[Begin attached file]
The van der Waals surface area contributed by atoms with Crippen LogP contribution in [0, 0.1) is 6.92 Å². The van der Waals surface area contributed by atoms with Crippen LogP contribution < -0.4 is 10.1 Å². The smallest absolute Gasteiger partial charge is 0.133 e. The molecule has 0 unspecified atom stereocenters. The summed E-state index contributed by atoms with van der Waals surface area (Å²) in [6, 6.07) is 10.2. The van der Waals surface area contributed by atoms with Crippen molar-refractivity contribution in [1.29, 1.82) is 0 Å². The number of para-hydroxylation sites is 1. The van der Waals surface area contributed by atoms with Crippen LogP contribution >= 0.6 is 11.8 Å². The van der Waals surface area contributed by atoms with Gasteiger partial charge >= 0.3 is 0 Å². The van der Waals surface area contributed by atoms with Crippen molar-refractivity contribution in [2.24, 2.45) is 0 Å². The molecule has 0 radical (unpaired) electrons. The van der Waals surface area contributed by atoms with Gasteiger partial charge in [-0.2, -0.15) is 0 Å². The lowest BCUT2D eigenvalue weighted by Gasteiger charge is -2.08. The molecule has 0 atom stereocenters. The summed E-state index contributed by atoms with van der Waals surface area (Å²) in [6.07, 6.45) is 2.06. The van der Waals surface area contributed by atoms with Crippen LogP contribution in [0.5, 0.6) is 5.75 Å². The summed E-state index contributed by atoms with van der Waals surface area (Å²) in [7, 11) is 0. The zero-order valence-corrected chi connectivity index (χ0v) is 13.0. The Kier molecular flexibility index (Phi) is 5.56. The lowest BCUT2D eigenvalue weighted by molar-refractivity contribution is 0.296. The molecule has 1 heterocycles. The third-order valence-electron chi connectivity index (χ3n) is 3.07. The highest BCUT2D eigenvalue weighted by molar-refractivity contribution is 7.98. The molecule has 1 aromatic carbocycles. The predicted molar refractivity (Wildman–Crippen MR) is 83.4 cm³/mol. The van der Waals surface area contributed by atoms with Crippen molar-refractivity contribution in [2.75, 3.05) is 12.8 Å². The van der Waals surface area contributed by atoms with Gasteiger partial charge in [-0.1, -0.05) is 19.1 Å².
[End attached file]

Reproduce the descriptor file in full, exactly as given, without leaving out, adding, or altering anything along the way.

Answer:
The van der Waals surface area contributed by atoms with Crippen LogP contribution in [0, 0.1) is 6.92 Å². The van der Waals surface area contributed by atoms with Crippen LogP contribution < -0.4 is 10.1 Å². The smallest absolute Gasteiger partial charge is 0.133 e. The molecule has 0 unspecified atom stereocenters. The summed E-state index contributed by atoms with van der Waals surface area (Å²) in [6, 6.07) is 10.2. The van der Waals surface area contributed by atoms with Crippen molar-refractivity contribution in [1.29, 1.82) is 0 Å². The number of para-hydroxylation sites is 1. The van der Waals surface area contributed by atoms with Crippen LogP contribution >= 0.6 is 11.8 Å². The van der Waals surface area contributed by atoms with Gasteiger partial charge >= 0.3 is 0 Å². The van der Waals surface area contributed by atoms with Crippen molar-refractivity contribution in [2.24, 2.45) is 0 Å². The molecule has 0 radical (unpaired) electrons. The van der Waals surface area contributed by atoms with Gasteiger partial charge in [-0.2, -0.15) is 0 Å². The lowest BCUT2D eigenvalue weighted by Gasteiger charge is -2.08. The molecule has 0 atom stereocenters. The summed E-state index contributed by atoms with van der Waals surface area (Å²) in [6.07, 6.45) is 2.06. The van der Waals surface area contributed by atoms with Crippen LogP contribution in [0.5, 0.6) is 5.75 Å². The summed E-state index contributed by atoms with van der Waals surface area (Å²) in [7, 11) is 0. The zero-order valence-corrected chi connectivity index (χ0v) is 13.0. The Kier molecular flexibility index (Phi) is 5.56. The lowest BCUT2D eigenvalue weighted by molar-refractivity contribution is 0.296. The molecule has 1 heterocycles. The third-order valence-electron chi connectivity index (χ3n) is 3.07. The highest BCUT2D eigenvalue weighted by molar-refractivity contribution is 7.98. The molecule has 1 aromatic carbocycles. The predicted molar refractivity (Wildman–Crippen MR) is 83.4 cm³/mol. The van der Waals surface area contributed by atoms with Crippen molar-refractivity contribution in [2.75, 3.05) is 12.8 Å². The van der Waals surface area contributed by atoms with Gasteiger partial charge in [-0.1, -0.05) is 19.1 Å².